- The ability to look away from race, it’s implications, and the uneasiness of dealing with it is white privilege in action. Privilege isn’t necessarily all about how your life isn’t hard because of thing xyz, but is about how you can opt to not engage with it, you can look away. Even in a setting where there is no race accounted for, you are giving your white players the ability to glance away from something that your potential players of color will definitely still see and exist in.
- The “neutral” point will always be white. This is true in every media form, but even more so in LARP. When no other race is selected, it will default to white, and thus further the idea that any other type of race or expression is “other” to the white norm.
- Without meaning to, your white players will push plots or narratives that closely mirror white-supremacist racist thought patterns, plot lines, interactions, and so on. And your POC players will feel alienated by it.
There is a Difference Between Making Space and Allowing Access
|Ah, yes. The LARP table. With so many spaces.|
Photo by Annie Spratt on Unsplash
When I was a kid, I owned an already old version of the game Perfection. Turn the timer, and you have a set amount of time (I think 30 seconds??? It's not that important to the metaphor) to put a bunch of different shapes of pegs into their slots. The idea is that each peg only fits perfectly in it's own place. Maybe the version I had was worn or broken, maybe it was a knock off, but I learned very young that some of the pegs, if you rotated them they fit in a different space. It doesn't fit right, but it fits.
That's what it feels like, to me, being a larper of color in most larp spaces. I'm not denied being there, if I rotate and squeeze, I can almost slide into the space. It's not the most comfortable, but it works, and I get to experience something close to what was intended. I just have to keep rotating.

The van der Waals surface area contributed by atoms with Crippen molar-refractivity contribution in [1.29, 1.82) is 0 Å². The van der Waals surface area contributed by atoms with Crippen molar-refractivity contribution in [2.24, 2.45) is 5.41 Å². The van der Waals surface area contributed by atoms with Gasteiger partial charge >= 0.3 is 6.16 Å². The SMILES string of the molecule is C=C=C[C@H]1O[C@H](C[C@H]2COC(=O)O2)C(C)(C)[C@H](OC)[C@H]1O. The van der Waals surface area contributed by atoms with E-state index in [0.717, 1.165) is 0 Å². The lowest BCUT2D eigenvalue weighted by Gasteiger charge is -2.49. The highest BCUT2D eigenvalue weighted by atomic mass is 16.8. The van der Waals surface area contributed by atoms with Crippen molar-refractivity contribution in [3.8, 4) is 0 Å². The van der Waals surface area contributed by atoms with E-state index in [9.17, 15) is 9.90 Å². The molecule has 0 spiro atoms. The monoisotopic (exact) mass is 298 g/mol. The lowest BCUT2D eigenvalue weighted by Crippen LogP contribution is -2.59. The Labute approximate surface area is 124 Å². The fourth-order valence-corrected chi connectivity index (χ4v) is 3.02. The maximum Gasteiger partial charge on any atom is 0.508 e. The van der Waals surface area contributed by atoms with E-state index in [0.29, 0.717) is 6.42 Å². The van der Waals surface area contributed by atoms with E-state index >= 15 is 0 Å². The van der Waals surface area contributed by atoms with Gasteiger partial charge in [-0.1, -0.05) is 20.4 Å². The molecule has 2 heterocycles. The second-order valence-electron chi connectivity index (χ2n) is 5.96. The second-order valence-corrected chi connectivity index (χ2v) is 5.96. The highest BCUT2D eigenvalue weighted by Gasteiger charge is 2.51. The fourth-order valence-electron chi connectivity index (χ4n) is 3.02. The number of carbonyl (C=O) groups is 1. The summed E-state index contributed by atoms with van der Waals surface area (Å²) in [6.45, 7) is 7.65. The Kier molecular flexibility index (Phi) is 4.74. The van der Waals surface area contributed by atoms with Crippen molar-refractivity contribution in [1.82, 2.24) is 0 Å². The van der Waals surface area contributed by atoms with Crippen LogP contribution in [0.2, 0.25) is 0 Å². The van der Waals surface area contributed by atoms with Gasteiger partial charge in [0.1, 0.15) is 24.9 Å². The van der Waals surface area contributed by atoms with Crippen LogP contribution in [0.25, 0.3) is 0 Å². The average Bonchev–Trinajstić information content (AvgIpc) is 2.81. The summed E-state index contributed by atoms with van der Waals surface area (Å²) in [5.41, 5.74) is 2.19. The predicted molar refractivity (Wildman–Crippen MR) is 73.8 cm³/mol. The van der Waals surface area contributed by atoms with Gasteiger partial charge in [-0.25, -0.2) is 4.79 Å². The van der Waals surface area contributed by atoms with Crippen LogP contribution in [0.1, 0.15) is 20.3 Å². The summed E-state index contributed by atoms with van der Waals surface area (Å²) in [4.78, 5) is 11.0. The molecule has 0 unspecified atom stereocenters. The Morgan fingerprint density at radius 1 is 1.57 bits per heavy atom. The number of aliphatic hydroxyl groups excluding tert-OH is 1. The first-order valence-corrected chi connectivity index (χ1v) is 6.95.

Playing in a fantasy setting very obviously based in European stories? Shift a little.
Lore elements having pieces of P.O.C. history twisted to fit the setting but with the actual culture removed? Rotate just a fraction of a hair.
Pre-written character with family issues, but with no POC NPCs to facilitate a believable relationship? Turn and gently place yourself into that space.
You get the gist. Round peg fits in a square hole...kinda. There are gaps along the corners, nuances and direct things that we just can’t engage with. “Maybe it’s me,” your players of color think. “Maybe my willing suspension of disbelief just isn’t strong enough. I'm in the space, isn’t that all that matters?”
For a lot of us, for larpers of color, larpers who come from a marginalized heritage, we often don’t know what it’s like to be in a space that actually accepts us. Instead, we know what it’s meant to be allowed access to a space clearly carved for a white person.